Sunday, April 17, 2011

Photo Walk #1

Thanks to everyone who came to the photo walk. We had a lot of fun -- spent about 1.5 hours just walking from the Tanner Building to the Maeser Building. We went over a bunch of photo principles including an over-exposure technique (example below). I'm proud of everyone for shooting in Manual mode -- you're all growing up so fast. Enjoy the gallery!

Over-exposed style
Here's the over-exposed look I mentioned above. Basically, expose for the DARK area of what you are photographing and let the LIGHTER area blow out. THen just make you sure you point your camera INTO the light or shoot perpendicular to it. Here are 3 examples.

Depth of field
Here's an example of one of my flower shots. My first objective is to get a branch that's in the light. Then frame my picture so that there's an attractive composition, then slightly adjust my position so that the background is nice and clean (no power lines, ugly building, half sky-half street, etc.).

You can see from the 2 photos that are similar that one is sharper (more in focus)than the other. That's because I shot the sharper one at f4 and the blurrier one at f2.0. The one shot at f2.0 has a shallower depth of field, so more of the photo is out of focus, creating a single point of focus on the end of the branch.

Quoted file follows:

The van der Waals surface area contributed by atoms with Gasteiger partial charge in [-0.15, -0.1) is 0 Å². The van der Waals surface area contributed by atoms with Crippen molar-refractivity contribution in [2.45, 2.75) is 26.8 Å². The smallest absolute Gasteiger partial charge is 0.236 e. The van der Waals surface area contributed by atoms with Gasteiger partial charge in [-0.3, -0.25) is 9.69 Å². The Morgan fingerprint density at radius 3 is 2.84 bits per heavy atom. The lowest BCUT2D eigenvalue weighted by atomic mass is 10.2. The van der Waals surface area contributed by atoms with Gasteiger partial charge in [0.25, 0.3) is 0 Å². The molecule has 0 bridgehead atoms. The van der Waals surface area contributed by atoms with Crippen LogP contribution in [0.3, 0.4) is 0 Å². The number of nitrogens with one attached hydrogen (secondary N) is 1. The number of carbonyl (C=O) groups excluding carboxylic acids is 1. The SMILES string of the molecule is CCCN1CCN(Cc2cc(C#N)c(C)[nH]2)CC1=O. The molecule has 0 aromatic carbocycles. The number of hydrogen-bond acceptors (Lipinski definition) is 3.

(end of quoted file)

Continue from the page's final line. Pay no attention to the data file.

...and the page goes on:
This is just a close up. I'll focus my camera as far as it will go then get as cola as I can with my focus maxed out. That allows me to get as close as physically possible and still be in focus.

Shooting in the shadows
Here's an example of photographing in the shadows. There is still some flattering light from a huge building reflecting a large area of light from the late afternoon sun. So the light on Hailey here isn't very flat.

Depth of Field - Explained
Can you see the difference between these 5 shots? Look at the backgrounds. See how they get progressively more out of focus? I started shooting at f2.0 (the really out of focus background) then went to f2.8, then f4.0, then f5.6, then f8. I adjusted my shutter speed proportionately to keep the same exposure. This is why I love shooting wide open (the biggest aperture possible on my lens) when photographing people because it just isolates the person from the background. These kind of lenses can be pricey, but well worth it. By the way, I did not crop these. I stayed in the same position and only adjusted my shutter speed and aperture.

Here's a telephoto (zoomed in) shot. This was shot from about 150 yards away on a 135mm lens. sometimes stepping back and getting a shot from far away can be flattering for architecture. In this case, we create layers by getting trees in the foreground at different distances.

Way to get close! This is a great way to learn. Just get out and SHOOT!


Marianne said...

Sounds like a great time! I'd like to go on the next walk...

kSuave said...

That was definitely worth the time, and a lot of fun. I'm coming on the next "walk" for sure. In the meantime, I'll try to loose some of my double-chin so I don't look so bad on your blog posts.